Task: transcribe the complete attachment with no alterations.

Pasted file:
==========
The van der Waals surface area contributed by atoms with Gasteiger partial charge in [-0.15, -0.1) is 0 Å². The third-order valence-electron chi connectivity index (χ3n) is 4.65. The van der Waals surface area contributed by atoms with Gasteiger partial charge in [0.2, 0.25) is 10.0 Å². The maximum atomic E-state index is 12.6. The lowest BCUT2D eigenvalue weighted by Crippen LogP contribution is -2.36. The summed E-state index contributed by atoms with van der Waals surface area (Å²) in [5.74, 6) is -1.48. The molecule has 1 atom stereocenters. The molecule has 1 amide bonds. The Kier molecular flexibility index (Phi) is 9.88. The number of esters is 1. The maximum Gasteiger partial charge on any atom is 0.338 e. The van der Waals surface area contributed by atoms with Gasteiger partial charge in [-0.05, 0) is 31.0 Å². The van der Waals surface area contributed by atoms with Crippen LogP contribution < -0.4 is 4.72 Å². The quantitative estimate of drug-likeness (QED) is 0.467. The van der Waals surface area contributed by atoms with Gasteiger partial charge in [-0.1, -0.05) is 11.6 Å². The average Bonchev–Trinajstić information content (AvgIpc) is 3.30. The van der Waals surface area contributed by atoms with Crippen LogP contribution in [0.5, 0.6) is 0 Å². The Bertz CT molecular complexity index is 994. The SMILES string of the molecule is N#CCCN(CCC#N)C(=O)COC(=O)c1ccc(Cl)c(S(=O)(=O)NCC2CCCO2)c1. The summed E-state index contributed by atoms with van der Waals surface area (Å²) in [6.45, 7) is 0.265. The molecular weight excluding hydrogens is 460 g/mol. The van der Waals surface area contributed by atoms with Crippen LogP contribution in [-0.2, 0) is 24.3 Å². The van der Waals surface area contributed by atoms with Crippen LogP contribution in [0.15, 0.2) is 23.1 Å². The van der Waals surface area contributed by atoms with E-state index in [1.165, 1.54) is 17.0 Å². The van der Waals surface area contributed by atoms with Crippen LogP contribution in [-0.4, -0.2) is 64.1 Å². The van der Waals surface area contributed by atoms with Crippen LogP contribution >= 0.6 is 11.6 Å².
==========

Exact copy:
The van der Waals surface area contributed by atoms with Gasteiger partial charge in [-0.15, -0.1) is 0 Å². The third-order valence-electron chi connectivity index (χ3n) is 4.65. The van der Waals surface area contributed by atoms with Gasteiger partial charge in [0.2, 0.25) is 10.0 Å². The maximum atomic E-state index is 12.6. The lowest BCUT2D eigenvalue weighted by Crippen LogP contribution is -2.36. The summed E-state index contributed by atoms with van der Waals surface area (Å²) in [5.74, 6) is -1.48. The molecule has 1 atom stereocenters. The molecule has 1 amide bonds. The Kier molecular flexibility index (Phi) is 9.88. The number of esters is 1. The maximum Gasteiger partial charge on any atom is 0.338 e. The van der Waals surface area contributed by atoms with Gasteiger partial charge in [-0.05, 0) is 31.0 Å². The van der Waals surface area contributed by atoms with Crippen LogP contribution < -0.4 is 4.72 Å². The quantitative estimate of drug-likeness (QED) is 0.467. The van der Waals surface area contributed by atoms with Gasteiger partial charge in [-0.1, -0.05) is 11.6 Å². The average Bonchev–Trinajstić information content (AvgIpc) is 3.30. The van der Waals surface area contributed by atoms with Crippen LogP contribution in [0.5, 0.6) is 0 Å². The Bertz CT molecular complexity index is 994. The SMILES string of the molecule is N#CCCN(CCC#N)C(=O)COC(=O)c1ccc(Cl)c(S(=O)(=O)NCC2CCCO2)c1. The summed E-state index contributed by atoms with van der Waals surface area (Å²) in [6.45, 7) is 0.265. The molecular weight excluding hydrogens is 460 g/mol. The van der Waals surface area contributed by atoms with Crippen LogP contribution in [-0.2, 0) is 24.3 Å². The van der Waals surface area contributed by atoms with Crippen LogP contribution in [0.15, 0.2) is 23.1 Å². The van der Waals surface area contributed by atoms with E-state index in [1.165, 1.54) is 17.0 Å². The van der Waals surface area contributed by atoms with Crippen LogP contribution in [-0.4, -0.2) is 64.1 Å². The van der Waals surface area contributed by atoms with Crippen LogP contribution >= 0.6 is 11.6 Å².